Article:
Reed’s Recommendation Corner: Horror Movie by Paul Tremblay

 CW: amputation, bullying, suicide by others, isolation

It’s 1993, a group of young filmmakers get together to make a film in an old abandoned elementary school before it has an appointment with a wrecking ball. Many years later, one of the original filmmakers releases a few of the scenes onto the World Wide Web, garnering a rabid fanbase. Now, Hollywood has decided to make the film in full, and have pulled in the only surviving member from the original crew, who played the character of The Thin Kid. What happened on the set back in the summer of 1993? How much of what happened was art and how much was something else? 

Is a full film a good idea?

And…. Action!

Welcome to Horror Movie by Paul Tremblay.

The Ring made any video tape suspicious to me. Paul Tremblay reminded me why normal people scare me more. 

Where to begin? I’ve started this review a few times, but I realized that I am having a hard time doing this story justice. The book takes place both when the film was originally being made and in the present where The Thin Kid (who I will refer to as TTK from now on) is working with Hollywood to bring Cleo’s vision to the big screen. (Cleo is the writer of the script, with Valentina directing, and Karson being a bit of the comedic relief. They also star in the film, alongside The Thin Kid.) TTK warns us at the beginning not to trust him and he sets out making himself seem to be the least involved, despite being the main focus of the movie. He leads us through a story of senseless torture with a hint of the supernatural, and I know I spent a lot of time wondering why he would want to relive the nightmare of the original filming. 

The story reads like the making of a monster or monsters and showcases the horror and cruelty that humans are willing to inflict on each other. The sections of script scattered throughout the book build up the unease as you go, as you realize that the whole purpose is just the torture of someone who doesn’t know how to say no to his friends. It reminds me of the Stanford Prison experiment, with TTK as the prisoner and his friends as his tormentors. In the movie and outside of it, TTK begins to slowly succumb to psychological stress created by the unknown elements surrounding the making of the film. 

However, it is hard to tell if this is simply a tale of human cruelty or the influence of something more sinister. The mask that TTK wears and its origins lend a touch of the uncanny to the story, leaving the reader to wonder if all that followed was simply because Cleo found it.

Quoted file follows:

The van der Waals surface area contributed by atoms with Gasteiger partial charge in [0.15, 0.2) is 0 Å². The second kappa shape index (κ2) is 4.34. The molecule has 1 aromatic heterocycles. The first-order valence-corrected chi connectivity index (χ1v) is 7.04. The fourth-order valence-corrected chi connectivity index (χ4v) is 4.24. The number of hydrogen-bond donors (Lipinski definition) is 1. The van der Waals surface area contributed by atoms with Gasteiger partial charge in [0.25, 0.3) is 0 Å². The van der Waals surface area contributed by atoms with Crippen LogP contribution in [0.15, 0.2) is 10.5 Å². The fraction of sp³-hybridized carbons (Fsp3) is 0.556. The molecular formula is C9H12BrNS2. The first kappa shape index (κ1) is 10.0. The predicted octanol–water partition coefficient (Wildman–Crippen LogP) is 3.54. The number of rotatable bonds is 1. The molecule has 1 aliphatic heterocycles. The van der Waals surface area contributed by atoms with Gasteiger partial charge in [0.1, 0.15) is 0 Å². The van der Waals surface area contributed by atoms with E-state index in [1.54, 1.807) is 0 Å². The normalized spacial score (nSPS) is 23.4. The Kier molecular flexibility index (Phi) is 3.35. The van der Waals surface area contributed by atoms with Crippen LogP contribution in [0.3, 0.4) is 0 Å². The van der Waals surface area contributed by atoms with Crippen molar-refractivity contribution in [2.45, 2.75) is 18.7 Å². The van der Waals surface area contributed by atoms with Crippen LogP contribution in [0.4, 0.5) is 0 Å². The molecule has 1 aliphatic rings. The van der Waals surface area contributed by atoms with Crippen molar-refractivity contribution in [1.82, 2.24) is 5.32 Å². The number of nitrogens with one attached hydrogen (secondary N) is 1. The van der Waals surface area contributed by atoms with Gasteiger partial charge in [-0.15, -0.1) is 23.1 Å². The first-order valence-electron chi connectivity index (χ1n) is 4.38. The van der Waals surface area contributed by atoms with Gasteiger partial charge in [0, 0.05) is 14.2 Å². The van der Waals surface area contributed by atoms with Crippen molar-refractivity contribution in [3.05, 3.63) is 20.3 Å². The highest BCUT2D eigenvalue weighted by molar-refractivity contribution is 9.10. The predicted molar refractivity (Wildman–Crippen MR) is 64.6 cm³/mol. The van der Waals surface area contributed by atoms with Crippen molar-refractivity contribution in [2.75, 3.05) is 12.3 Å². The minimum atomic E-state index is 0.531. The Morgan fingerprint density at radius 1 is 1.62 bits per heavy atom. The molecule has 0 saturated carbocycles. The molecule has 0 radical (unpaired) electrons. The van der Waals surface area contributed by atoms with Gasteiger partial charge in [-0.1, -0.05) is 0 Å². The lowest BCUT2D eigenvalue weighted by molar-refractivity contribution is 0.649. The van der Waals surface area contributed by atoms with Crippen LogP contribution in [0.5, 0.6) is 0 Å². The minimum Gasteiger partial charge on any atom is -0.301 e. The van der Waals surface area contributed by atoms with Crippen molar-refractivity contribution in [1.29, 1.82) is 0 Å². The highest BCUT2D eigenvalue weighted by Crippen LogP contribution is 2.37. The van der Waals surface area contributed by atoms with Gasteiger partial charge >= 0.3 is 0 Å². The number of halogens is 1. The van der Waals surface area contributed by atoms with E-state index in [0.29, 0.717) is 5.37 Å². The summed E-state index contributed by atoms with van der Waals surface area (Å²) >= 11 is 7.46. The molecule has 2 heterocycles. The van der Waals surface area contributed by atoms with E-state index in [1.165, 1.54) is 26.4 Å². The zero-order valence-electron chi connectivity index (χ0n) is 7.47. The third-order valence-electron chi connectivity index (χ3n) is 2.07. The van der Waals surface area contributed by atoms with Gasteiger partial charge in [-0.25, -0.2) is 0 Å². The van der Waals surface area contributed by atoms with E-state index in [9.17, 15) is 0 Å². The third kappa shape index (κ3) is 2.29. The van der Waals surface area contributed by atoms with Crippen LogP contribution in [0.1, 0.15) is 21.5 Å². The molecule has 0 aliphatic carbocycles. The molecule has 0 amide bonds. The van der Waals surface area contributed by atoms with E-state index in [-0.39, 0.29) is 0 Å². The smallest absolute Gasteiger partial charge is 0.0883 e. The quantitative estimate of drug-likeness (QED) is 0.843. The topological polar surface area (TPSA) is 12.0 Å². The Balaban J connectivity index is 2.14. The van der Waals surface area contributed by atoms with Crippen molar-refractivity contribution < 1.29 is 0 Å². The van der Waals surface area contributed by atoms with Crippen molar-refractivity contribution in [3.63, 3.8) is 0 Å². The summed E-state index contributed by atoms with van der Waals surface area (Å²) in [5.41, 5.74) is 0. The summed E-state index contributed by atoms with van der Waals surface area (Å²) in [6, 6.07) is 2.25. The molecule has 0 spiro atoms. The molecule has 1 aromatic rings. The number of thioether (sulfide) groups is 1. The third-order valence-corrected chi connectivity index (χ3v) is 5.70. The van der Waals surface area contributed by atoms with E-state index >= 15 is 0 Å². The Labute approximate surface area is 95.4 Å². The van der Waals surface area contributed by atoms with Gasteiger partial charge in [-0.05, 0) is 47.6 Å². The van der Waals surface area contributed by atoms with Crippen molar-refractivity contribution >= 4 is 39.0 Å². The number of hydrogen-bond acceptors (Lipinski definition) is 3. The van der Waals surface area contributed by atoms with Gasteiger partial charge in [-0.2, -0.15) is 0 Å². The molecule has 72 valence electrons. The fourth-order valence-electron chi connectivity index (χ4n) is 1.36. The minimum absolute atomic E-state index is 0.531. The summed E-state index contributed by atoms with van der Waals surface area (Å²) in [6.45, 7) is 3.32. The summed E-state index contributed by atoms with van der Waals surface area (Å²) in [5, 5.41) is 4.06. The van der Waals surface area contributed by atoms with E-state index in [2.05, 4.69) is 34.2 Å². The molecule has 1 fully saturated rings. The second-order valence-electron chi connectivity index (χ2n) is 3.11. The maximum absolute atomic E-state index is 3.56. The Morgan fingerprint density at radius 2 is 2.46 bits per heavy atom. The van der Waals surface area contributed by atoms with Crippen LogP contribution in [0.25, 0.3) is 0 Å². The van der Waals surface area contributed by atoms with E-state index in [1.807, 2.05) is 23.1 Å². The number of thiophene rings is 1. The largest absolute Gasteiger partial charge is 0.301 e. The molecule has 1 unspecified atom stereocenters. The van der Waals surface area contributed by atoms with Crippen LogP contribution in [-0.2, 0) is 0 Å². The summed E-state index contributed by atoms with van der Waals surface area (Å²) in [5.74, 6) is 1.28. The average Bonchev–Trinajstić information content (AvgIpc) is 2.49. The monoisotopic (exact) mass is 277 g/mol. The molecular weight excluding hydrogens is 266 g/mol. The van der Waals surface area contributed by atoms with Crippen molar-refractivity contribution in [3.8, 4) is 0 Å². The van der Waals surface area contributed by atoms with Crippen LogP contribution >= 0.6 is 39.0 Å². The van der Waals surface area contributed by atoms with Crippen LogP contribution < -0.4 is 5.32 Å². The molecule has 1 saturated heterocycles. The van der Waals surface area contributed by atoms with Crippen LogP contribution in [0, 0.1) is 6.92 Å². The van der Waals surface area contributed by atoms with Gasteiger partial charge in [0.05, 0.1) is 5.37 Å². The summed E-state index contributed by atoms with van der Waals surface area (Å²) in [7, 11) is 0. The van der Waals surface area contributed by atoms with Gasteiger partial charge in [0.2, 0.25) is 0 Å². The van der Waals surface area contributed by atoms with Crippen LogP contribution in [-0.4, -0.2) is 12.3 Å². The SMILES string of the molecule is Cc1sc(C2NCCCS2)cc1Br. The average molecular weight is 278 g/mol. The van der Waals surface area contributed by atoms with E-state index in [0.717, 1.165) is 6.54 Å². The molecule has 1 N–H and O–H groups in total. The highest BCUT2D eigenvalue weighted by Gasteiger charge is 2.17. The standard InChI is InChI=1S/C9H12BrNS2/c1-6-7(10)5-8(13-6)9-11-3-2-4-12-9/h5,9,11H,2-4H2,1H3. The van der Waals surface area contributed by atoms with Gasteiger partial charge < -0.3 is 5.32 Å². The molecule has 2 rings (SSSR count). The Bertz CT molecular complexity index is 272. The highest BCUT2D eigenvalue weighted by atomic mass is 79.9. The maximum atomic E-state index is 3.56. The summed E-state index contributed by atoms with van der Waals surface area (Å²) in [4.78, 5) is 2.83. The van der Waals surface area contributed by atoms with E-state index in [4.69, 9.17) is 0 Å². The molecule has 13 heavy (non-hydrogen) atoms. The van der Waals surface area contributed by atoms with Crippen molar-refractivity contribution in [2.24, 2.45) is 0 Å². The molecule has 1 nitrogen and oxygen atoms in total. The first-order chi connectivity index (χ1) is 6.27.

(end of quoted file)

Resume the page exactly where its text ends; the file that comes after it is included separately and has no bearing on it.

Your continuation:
The book’s conclusion sneaks up on you. There are hints along the way - for example, the removal of TTK’s pinky - that might make you wonder about what really happened during the original filming. If the scenes hadn’t been released, would the story still end the way it does? How much of what we see is because of the fracturing of TTK’s mind during that summer of 1993?

Another interesting aspect of this is the idea of fanbases being so rabid that even the most destructive and poisonous of stories begins to look appealing to Hollywood (and more particularly, their wallets). Fans have an amazing amount of influence, and it isn’t often used for good. I think about how obsessive the Star Wars fanbase is, to the point that they have driven actors and other assorted crew off of social media due to their toxic behavior. This was absolutely demonstrated in this story by a fan at a horror convention trying to disprove one of the stories behind the filming by attempting to humiliate TTK in front of a crowd. We demand so much from entertainers, we invade their lives and demand they live up to our expectations (and some of us don’t have their best interests in mind). 

Without spoiling too much of the story, I wonder if it is the original film or the mask is what causes TTK to become a monster. 

This is definitely a book that messes with your head. By the end, you really wonder what the truth is and how much was the magic of making a movie. Was the film just an excuse to torture and isolate their “friend”? Or was it an attempt to shed a light on the irresponsibility of others in pursuit of art?

Paul Tremblay is really good at making you question what you are reading, making you flip back to previous chapters to reread just to make sure, and inevitably leaves you feeling empty and satiated. 

I recommend this to anyone who likes books about cult films, human nature, and of course… monsters. 

This is your favorite monster, signing off. 

Remember, when the last page is read, and the ending leaves you wanting more, I shall be here with another suggestion, should you need it.